Polymorphic Catecholergic Ventricular Tachycardia
Polymorphic Catecholergic Ventricular Tachycardia ( also known as Catecholaminergic polymorphic ventricular tachycardia (CPVT), familial polymorphic ventricular tachycardia (FPVT) or catecholamine-induced polymorphic ventricular tachycardia), is a disorder characterized by an abnormal heart rhythm (arrhythmia). Thought to affect as many as one in ten thousand people, it is estimated to cause 15% of all unexplained sudden cardiac deaths in young people.
The most common symptom is dizziness or syncope which often occurs during exercise or as a response to emotional stress.
Age at Onset
CPVT typically start manifesting during the first or second decade of life. The majority of events occur during childhood with more than 60% of affected individuals having their first episode of syncope or cardiac arrest by age 12-20.
Symptoms are typically precipitated ("triggered") by exercise-induced ventricular arrhythmias during periods of physical activity or acute emotional stress.
First recognized in 1975, this condition is due to mutations in genes encoding a calcium channel or proteins related to this channel. All mutated proteins participate in the regulation of calcium ion flow in and out of the sarcoplasmatic reticulum of cardiac cells. Therefore, reduced electrical stability of cardiomyocytes may cause the heart to enter a life-threatening state of ventricular arrhythmia as response to the natural release of catecholamines from nerve endings on the heart muscle and from the adrenal glands into the circulation. This rhythm disturbance prevents the heart from pumping blood appropriately. Ventricular tachycardia may self-terminate or degenerate into ventricular fibrillation, causing sudden death unless immediate cardiopulmonary resuscitation is applied.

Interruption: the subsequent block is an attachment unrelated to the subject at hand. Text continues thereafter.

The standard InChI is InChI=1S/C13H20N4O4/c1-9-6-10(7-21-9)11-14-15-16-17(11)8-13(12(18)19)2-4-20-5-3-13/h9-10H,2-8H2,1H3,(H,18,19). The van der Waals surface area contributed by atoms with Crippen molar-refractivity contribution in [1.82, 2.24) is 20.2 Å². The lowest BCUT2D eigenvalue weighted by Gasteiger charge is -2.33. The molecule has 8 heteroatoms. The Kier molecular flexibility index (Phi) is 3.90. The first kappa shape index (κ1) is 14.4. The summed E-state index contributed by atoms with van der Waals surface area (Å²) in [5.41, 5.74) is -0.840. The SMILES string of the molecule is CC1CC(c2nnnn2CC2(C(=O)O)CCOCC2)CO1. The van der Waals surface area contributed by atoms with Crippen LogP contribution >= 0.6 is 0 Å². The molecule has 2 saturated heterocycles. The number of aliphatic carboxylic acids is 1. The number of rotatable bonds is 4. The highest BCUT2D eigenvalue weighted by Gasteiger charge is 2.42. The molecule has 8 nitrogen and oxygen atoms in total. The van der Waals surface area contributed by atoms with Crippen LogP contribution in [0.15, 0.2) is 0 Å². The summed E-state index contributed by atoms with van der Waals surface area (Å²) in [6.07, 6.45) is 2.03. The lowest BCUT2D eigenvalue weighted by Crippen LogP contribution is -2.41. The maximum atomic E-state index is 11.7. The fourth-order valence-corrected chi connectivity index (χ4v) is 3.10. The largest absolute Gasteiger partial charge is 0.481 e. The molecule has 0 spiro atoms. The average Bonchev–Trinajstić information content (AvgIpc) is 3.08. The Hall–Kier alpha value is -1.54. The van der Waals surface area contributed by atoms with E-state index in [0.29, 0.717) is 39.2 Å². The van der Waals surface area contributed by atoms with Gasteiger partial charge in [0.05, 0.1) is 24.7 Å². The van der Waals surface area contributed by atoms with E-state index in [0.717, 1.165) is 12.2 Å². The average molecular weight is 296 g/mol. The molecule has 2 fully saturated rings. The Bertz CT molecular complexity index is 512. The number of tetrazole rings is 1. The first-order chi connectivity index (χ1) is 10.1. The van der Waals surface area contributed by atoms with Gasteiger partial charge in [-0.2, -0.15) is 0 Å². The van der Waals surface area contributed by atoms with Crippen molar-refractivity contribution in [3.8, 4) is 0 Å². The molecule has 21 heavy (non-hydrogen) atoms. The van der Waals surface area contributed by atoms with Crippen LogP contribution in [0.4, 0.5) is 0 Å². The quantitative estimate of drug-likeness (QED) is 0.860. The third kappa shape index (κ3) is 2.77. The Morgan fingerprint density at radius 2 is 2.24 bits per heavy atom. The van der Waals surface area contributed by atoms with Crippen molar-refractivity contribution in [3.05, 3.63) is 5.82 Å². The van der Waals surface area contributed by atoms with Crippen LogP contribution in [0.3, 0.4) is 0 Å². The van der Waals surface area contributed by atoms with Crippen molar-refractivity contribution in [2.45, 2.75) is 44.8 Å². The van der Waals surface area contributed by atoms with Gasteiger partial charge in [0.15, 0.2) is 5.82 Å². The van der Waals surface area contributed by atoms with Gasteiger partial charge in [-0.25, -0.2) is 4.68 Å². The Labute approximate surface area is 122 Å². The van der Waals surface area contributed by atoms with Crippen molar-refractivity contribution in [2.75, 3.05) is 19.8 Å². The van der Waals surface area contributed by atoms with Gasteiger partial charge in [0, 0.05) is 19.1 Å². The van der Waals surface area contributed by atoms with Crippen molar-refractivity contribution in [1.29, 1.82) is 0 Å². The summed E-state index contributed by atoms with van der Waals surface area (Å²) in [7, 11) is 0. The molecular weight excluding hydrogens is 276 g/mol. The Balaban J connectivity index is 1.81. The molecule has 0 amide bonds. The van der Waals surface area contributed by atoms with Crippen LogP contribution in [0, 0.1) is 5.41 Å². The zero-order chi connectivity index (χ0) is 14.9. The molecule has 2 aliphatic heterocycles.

Affected patients demonstrate no structural problems of the heart upon echocardiographic, CT or MRI imaging.
CPVT diagnosis is based on reproducing irregularly shaped ventricular arrhythmias during ECG exercise stress testing, syncope occurring during physical activity and acute emotion, and a history of exercise or emotion-related palpitations and dizziness with an absence of structural cardiac abnormalities.
Because its symptoms are usually only triggered when the body is subjected to intense emotional or physical stress, the condition is often not detected by the traditional methods of electrophysiologic examination such as a resting electrocardiogram.
Medications to treat CPVT include beta blockers and verapamil.
Flecainide inhibits the release of the cardiac ryanodine receptor–mediated Ca2+, and is therefore believed to medicate the underlying molecular cause of CPVT in both mice and humans.
Implantable cardioverter-defibrillators are used to prevent sudden death.
In recent reports, left cardiac sympathetic denervation and bilateral thoracoscopic sympathectomy have shown promising results in individuals whose symptoms cannot be controlled by beta blockers.